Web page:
Ryder Cup diary: Seve’s spirit lives on, while Fleetwood is mistaken for a fan | Ryder Cup 2023

Seve close to the heart

In the Eternal City, the spirit of Seve Ballesteros lives on. Luke Donald’s chosen tribute to the European Ryder Cup legend is a subtle one. On the inside of the shirts donned by Europe’s players this week, on the reverse of the Ryder Cup badge and therefore against the heart, is an unmistakable motif of Ballesteros. The Spanish golfer died in 2011, aged 54, but has been a constant source of reference for Ryder Cup captains. Ballesteros’s compatriot and longtime Ryder Cup partner José María Olazábal is one of Donald’s vice-captains here.

Tommy who?

A moment of mild amusement arrived on Tuesday afternoon as Tommy Fleetwood, who had been signing autographs for fans by the side of the 15th green, was briefly halted from striding towards the next hole by an overeager steward. Rory McIlroy, Shane Lowry and Sepp Straka were already waiting on the 16th tee. Fleetwood and McIlroy were taking on Lowry and Straka in a friendly match. Fleetwood offered only a smile. “He’s a player, man!” shouted an onlooker as the security official immediately realised the error of his ways. The Englishman duly knocked his tee shot to 15ft at the par four. A player, indeed.

Donald and the Ferret

Those associated with LIV Golf are not entirely absent from the European Ryder Cup scene in Rome. Henrik Stenson was removed as the captain while Lee Westwood, Ian Poulter and Sergio García are notable absentees after their switch to the rebel circuit. There is, however, a place for Christian Donald. The brother of Luke Donald, who is the bag man for Brendan Steele on the LIV tour, is deputy caddie master for the European team here. Christian has been a regular in the Ryder Cup environment when Luke has been involved. In Italy, he is operating under the European caddie master; Justin “the Ferret” Phillips. He has been in that role since 1997.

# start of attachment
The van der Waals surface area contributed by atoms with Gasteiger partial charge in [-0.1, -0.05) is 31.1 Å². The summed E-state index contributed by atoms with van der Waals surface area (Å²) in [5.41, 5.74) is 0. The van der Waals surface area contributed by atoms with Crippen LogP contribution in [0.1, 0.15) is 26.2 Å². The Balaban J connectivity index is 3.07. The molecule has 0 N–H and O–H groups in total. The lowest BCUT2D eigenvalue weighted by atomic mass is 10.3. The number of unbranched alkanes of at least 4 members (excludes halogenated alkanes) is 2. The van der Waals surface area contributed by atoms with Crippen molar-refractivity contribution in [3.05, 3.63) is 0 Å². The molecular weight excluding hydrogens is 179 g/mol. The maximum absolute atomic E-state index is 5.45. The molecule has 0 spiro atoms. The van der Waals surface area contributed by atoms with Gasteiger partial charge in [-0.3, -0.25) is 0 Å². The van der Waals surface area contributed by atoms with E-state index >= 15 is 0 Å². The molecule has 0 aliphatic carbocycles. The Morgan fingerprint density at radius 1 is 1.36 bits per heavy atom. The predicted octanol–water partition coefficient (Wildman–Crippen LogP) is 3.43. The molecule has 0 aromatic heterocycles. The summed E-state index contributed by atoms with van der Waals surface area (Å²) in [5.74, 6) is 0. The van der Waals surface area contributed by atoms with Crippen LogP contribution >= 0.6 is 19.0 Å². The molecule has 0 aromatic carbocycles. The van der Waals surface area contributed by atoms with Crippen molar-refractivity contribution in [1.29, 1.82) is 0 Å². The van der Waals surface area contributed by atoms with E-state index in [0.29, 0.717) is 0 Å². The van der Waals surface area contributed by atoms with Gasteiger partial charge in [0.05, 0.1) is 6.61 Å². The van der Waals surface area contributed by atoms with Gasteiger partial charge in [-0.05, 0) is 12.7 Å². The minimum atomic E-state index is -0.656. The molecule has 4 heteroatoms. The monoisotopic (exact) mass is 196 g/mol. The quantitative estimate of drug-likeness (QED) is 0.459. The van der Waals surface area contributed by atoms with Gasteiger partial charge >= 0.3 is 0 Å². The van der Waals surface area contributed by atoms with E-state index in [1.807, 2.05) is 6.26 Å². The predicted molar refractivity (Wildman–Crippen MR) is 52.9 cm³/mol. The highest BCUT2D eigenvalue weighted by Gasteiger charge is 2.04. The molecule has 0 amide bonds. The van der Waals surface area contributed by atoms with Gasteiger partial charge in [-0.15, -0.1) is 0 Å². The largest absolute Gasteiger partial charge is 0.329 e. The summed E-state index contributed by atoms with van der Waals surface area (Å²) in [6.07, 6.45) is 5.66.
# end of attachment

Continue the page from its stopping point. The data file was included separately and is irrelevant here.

The European captain, Luke Donald, talks to his players
The European captain, Luke, will not be the only Donald in Rome. Photograph: Richard Heathcote/Getty Images

Netflix navigates choppy waters

Netflix hoped to have an abundance of behind-the-scenes Ryder Cup footage in series two of their acclaimed golf documentary, Full Swing. Reports surfaced earlier this month that the US captain, Zach Johnson, had made it plain there would be no such access given by the visiting team in Rome. There has, however, been an element of cooperation from Johnson and particularly players who were perfectly happy with the way they were presented during series one. With Europe and the US based in the same Rome hotel, producers will have to carefully navigate what may or may not be off limits over the coming days.

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Cantlay plays down Koepka criticism

Golf historians should give Patrick Cantlay a wide berth. When asked the perfectly valid question of what represents his first Ryder Cup memory from watching on television, the world No 5 replied: “I don’t know if I have one. I don’t know if I have any early Ryder Cup memories.” Cantlay shrugged off any team-room issue with Brooks Koepka. At the Masters, Koepka appeared to take aim at Cantlay for slow play. “Looking back at his comments, it was in general about it being slow,” Cantlay said. “So no, not a big deal at all, and I’m his biggest fan this week.” Well, the Masters is but a memory.